Heated Scenes Mark Discussion of Political Declaration at World Zionist Congress
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Heated Scenes Mark Discussion of Political Declaration at World Zionist Congress

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Heated scenes marked sessions of the 23rd World Zionist Congress today as it began consideration in planary session of its political declaration.

Numerous efforts by delegates representing the pro-Soviet Mapam Party and the right-wing Herut Party to secure amendments to the text proposed to the Congress by its Political Commission were voted down during a session in which the presiding officer had difficulty at times in keeping order.

An attempt by a Mapam delegate, Adolph Berman, former leader of the left Poale Zion in Poland, to extol the Communist-inspired Stockholm peace petition from the Congress rostrum caused a brief but impassioned turmoil as delegates booed and called on the chairman to rule the speaker out of order.

The Congress finally defeated the Mapam and Herut amendments and adopted the first part of the political resolution which credited “the creative political activity of the Zionist movement since the first Congress” with achievement of statehood. It credited the state with following a policy which “enjoys and will continue to enjoy the full support of the Zionist movement.”


The Zionist Congress, according to the resolution, “obliges the Jewish people and the Zionist movement to make every effort to strengthen peace and foster relations of understanding and cooperation between nations and to increase the power, integrity and authority of the United Nations as the principal instrument for the preservation of world peace.”

Mapam delegates sought unsuccessfully to amend this part of the resolution to add that the United nations should “be loyal to all member states and should not be converted into an instrument of one bloc against another bloc.”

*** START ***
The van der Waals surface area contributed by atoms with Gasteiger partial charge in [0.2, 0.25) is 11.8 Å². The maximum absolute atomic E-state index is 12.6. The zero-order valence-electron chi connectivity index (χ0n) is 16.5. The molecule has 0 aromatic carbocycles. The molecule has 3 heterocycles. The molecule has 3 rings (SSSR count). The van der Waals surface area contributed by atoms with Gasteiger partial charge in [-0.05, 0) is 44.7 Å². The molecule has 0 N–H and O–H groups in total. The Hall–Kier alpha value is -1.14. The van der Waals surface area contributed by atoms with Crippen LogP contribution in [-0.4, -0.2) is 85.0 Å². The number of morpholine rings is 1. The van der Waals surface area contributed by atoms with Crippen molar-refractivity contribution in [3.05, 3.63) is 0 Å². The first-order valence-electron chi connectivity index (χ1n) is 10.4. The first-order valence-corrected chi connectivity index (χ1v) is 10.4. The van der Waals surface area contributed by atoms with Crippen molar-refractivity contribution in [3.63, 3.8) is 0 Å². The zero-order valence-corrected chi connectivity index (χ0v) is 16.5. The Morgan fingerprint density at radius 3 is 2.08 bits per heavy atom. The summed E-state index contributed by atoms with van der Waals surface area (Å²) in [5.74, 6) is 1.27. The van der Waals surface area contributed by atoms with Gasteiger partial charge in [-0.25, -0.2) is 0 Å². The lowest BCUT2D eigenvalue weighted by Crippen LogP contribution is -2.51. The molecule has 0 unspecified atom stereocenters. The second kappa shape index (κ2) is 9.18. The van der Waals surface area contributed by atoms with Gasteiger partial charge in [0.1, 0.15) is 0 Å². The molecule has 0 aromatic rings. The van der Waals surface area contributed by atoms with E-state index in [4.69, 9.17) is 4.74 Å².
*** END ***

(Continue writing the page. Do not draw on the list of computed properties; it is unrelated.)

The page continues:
The resolution voiced praise of Jewish fighters from the days of the Hashomer, the watchmen who protected the first Jewish settlements in Palestine, to the Haganah, the underground defense force of the days of the British Mandate, which became the Army of Israel.

The Mapam insisted that the Palmach, the striking force of the underground army, which was largely manned by the Hashomer Hatzair, a component of the Mapam Party, should be cited by name, The Revisionists then argued that the Irgun Zvai leumi, the Revisionist underground army, also be listed. The resolution was adopted in its original text without listings.

The Finance and Budget Commission will have to leave “distribution of the budget to a permanent budget committee meeting after the adjournment of the Congress since the allocation of funds depends largely on the agreement to be reached between the Government of Israel and the Jewish Agency on the exact spheres of activity the Zionist movement will have in Israel. Many aspects of this question must be decided by the new Israeli Government and are dependent on the extent of the Government-Agency partnership in some immigration and settlement activities.

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